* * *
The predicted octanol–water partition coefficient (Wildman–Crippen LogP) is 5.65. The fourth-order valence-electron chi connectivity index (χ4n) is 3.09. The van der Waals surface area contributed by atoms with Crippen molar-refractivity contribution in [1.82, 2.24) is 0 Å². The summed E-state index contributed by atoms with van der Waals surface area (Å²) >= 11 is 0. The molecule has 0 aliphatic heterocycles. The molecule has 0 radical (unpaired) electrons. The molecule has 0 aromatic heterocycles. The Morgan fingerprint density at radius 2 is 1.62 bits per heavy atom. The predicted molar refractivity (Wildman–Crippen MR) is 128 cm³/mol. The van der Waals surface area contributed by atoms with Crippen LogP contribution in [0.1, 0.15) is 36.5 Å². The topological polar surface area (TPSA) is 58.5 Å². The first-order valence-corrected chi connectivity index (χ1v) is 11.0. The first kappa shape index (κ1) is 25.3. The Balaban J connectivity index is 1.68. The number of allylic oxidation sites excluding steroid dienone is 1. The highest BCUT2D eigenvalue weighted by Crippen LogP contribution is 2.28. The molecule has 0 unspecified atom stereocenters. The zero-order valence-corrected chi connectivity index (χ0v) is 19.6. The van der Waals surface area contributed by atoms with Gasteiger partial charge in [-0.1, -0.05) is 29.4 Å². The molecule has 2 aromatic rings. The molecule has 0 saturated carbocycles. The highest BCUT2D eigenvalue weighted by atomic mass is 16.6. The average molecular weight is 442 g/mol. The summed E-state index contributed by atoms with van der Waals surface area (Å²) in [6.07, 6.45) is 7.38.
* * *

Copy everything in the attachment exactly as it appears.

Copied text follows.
The predicted octanol–water partition coefficient (Wildman–Crippen LogP) is 5.65. The fourth-order valence-electron chi connectivity index (χ4n) is 3.09. The van der Waals surface area contributed by atoms with Crippen molar-refractivity contribution in [1.82, 2.24) is 0 Å². The summed E-state index contributed by atoms with van der Waals surface area (Å²) >= 11 is 0. The molecule has 0 aliphatic heterocycles. The molecule has 0 radical (unpaired) electrons. The molecule has 0 aromatic heterocycles. The Morgan fingerprint density at radius 2 is 1.62 bits per heavy atom. The predicted molar refractivity (Wildman–Crippen MR) is 128 cm³/mol. The van der Waals surface area contributed by atoms with Crippen LogP contribution in [0.1, 0.15) is 36.5 Å². The topological polar surface area (TPSA) is 58.5 Å². The first-order valence-corrected chi connectivity index (χ1v) is 11.0. The first kappa shape index (κ1) is 25.3. The Balaban J connectivity index is 1.68. The number of allylic oxidation sites excluding steroid dienone is 1. The highest BCUT2D eigenvalue weighted by Crippen LogP contribution is 2.28. The molecule has 0 unspecified atom stereocenters. The zero-order valence-corrected chi connectivity index (χ0v) is 19.6. The van der Waals surface area contributed by atoms with Gasteiger partial charge in [-0.1, -0.05) is 29.4 Å². The molecule has 2 aromatic rings. The molecule has 0 saturated carbocycles. The highest BCUT2D eigenvalue weighted by atomic mass is 16.6. The average molecular weight is 442 g/mol. The summed E-state index contributed by atoms with van der Waals surface area (Å²) in [6.07, 6.45) is 7.38.